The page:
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Despite the occasional buggy-on-car accident, most Amish remain totally opposed to modern safety equipment like headlights, taillights, brakes, seatbelts or even, in Kentucky at least, orange safety triangles.
According to the Detroit Free Press, the ubiquitous neon-orange triangles seen on everything from wide loads to cement mixers are apparently too high-tech for Amish horse-drawn buggies. First, the objectors say the orange is way too bright and clashes with their buggies' blacked-out color scheme. Second, the Amish say the three-sided shape can represent the Holy Trinity and shouldn't be used for something as worldly as a cheap, plastic warning device.

One Amish man recently spent 13 days in a county jail after refusing to pay a fine for not having the triangle on his buggy. The American Civil Liberties Union has stepped in to defend the man in Kentucky Supreme Court on religious grounds. The Amish hope the court will vacate the charges and open up a dialogue into less-offensive alternatives to the offending placards.

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      • 3 Years Ago
        Big Squid
        • 3 Years Ago
        You're right. The highways run red with blood because innocent SUV pilots can't see the Amish buggies that run them off the road.
        • 3 Years Ago
        No, society is made to suffer. At least if the religious freedom lobby can generate a big enough fuss over the moral outrage they'll express.
      • 3 Years Ago
      Amish are OK with candles, right? How about requiring that they have bright front and rear mounted lanterns on their buggies between dusk and dawn when they are on public roads. Simple. NEXT!!!
        Basil Exposition
        • 3 Years Ago
        This is the kind of compromise we need in a situation like this, not the stubborn bashing seen in most comments.
      Benjamin Roethig
      • 3 Years Ago
      They don't want to have to follow minimal safety requirements. Then they give up the right to drive during low visibility situations.
      • 3 Years Ago
      To be fair, the last sentence of the article states that the Amish are open to "a dialogue into less-offensive alternatives to the offending placards." Certainly a reasonable solution can be found.
        Dark Gnat
        • 3 Years Ago
        Too bad few people read that. They just automatically spouted hate speech against a society that they don't understand. They believe their way is superior to the Amish, and in their eyes that's enough to condemn them. Sadly, they also fail to see the their own hypocrisy and close-mindedness. The Amish leave us alone, why can't we extend them the same courtesy?
      • 3 Years Ago
      I think it is important to keep in mind here that the amish do not pay road tax (atleast here in PA) meaning, imho, that they should get no say on the laws of the road.
      • 3 Years Ago
      Sounds like political correctness is creeping into the Amish community...Meaning they are being way to sensitive!!!
      • 3 Years Ago
      It should probably be noted that each Amish district can have differing stances on issues like this, and many Amish have no problem with the triangles. (It's up to the bishop). In Belleville, PA, there are three distinct districts, each using a different color for their buggies (black, yellow, white). I'd also like to point out that there are many wonderful things about Amish culture. This one district might be misguided in this issue, but is that a reason to attack them?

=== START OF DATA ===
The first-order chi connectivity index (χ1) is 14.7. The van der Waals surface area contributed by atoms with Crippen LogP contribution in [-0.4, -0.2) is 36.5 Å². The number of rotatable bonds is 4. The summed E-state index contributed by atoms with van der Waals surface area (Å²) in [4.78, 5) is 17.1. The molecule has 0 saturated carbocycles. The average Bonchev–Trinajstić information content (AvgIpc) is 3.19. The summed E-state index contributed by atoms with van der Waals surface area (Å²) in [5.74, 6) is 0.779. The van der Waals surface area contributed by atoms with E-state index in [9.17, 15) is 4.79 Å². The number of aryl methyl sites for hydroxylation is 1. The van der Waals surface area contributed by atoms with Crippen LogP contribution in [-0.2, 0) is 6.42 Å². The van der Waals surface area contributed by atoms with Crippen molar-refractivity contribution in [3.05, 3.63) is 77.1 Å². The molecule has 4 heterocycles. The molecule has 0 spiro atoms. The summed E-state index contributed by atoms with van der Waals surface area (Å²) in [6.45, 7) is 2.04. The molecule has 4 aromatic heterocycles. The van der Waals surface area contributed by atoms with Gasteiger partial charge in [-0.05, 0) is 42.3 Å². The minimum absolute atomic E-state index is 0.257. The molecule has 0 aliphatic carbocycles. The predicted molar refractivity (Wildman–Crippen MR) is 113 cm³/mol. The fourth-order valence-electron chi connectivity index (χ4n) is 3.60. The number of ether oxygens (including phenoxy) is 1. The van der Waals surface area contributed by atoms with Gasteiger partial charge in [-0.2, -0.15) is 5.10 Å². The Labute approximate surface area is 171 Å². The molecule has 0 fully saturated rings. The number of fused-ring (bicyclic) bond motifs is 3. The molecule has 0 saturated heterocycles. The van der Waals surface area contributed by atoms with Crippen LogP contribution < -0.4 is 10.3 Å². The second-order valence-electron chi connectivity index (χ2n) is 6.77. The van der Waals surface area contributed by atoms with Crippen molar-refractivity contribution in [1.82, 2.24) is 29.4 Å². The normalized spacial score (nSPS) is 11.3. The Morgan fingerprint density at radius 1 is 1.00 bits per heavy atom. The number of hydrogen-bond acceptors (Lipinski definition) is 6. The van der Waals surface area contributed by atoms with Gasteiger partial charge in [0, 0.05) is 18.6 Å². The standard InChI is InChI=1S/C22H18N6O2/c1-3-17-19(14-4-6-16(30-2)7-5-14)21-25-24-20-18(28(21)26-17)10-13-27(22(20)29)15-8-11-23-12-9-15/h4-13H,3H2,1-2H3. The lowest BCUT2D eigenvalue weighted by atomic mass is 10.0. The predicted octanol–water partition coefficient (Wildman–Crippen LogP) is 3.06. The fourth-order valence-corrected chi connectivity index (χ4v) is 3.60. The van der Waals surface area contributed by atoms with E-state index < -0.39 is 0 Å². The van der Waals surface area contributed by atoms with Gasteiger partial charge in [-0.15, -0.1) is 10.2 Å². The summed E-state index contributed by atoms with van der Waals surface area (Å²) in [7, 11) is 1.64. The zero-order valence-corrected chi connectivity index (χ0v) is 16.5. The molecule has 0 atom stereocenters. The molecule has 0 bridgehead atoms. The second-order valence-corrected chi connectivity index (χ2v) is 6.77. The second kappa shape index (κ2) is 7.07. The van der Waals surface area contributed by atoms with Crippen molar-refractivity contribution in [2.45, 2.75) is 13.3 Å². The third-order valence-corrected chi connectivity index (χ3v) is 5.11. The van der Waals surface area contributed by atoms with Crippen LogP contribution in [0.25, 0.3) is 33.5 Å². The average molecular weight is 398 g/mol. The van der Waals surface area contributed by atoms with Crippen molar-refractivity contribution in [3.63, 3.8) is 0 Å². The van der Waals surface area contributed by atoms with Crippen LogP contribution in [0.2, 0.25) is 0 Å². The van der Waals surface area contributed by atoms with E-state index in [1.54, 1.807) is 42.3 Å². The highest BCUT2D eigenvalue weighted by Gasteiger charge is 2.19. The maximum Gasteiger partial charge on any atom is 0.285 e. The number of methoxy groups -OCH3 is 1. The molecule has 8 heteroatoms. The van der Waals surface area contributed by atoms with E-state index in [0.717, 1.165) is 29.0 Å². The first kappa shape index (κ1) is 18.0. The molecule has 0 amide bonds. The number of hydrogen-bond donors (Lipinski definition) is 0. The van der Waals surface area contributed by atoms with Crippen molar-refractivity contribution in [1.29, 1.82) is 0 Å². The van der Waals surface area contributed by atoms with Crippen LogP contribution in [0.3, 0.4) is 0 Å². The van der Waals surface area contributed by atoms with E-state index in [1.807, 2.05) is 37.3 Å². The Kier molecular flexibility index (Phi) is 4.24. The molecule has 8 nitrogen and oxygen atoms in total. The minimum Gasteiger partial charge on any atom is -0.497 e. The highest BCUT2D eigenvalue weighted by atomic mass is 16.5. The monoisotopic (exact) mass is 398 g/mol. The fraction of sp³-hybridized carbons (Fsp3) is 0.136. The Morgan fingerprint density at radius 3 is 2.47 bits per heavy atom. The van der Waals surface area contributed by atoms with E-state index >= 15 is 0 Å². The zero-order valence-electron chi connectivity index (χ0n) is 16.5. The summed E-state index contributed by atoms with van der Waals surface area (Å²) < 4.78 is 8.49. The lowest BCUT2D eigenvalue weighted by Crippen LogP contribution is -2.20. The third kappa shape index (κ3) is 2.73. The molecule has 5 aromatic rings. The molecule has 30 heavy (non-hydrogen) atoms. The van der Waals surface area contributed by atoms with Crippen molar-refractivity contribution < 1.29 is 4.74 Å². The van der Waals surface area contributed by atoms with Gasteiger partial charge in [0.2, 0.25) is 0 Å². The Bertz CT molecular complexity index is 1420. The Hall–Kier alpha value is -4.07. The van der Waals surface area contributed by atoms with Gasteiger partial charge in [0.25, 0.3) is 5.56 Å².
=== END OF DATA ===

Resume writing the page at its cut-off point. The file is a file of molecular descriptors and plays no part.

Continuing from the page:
• 3 Years Ago
        I love Amish country in PA. I am pretty sure all the buggies I saw had some sort of reflector on them, and some even had actual headlamps and tail lamps.
      • 3 Years Ago
      Would it really be that hard for state legislation to amend the shape of the safetey triangle. They can change it to a bar with diagonal line on it, or a big square. Not a big deal. I'm from Lancaster County, the heart of the amish. Amish around here seem to be embracing these changes. Not you see most buggies are decked out with cool LED headlights, led running light, and turn signals. They also bling them out with stainless steel diamondplate truck beds.
      • 3 Years Ago
      the image is not a triangle! It's actually a tetragon!
        Big Squid
        • 3 Years Ago
        They're talking about the triangular reflector that is supposed to be mounted on the back of the buggy.
      • 3 Years Ago
      • 3 Years Ago
      Well, in that case, roads are too high tech for the good old Amish. Besides, grass and dirt is nicer on the horses, too. What is that? You want to still drive something with a walking pace operational speed on public roads without the hazard vehicle sign intended to keep your ass (and your horses') safe? Our fair, modern society needs to put general safety, regulations, and human rights over religious preferances or we will end up like the middle east.
        Eric G
        • 3 Years Ago
        Our founding fathers were waaaay too vague with the Constitution...
      • 3 Years Ago
      They shouldn't be allowed on the roads in the first place until they help pay for them like everyone else. Now, after they start paying taxes, that still isn't an excuse to infringe upon the safety of the rest of society, which is what those roadblocks do, so a little warning sign is the least they can do. If you want to pray to an empty milk jug or Lord Xenu, do as you wish, but don't expect me to subsidize you or sacrifice my own safety to accommodate your preferred mythology.
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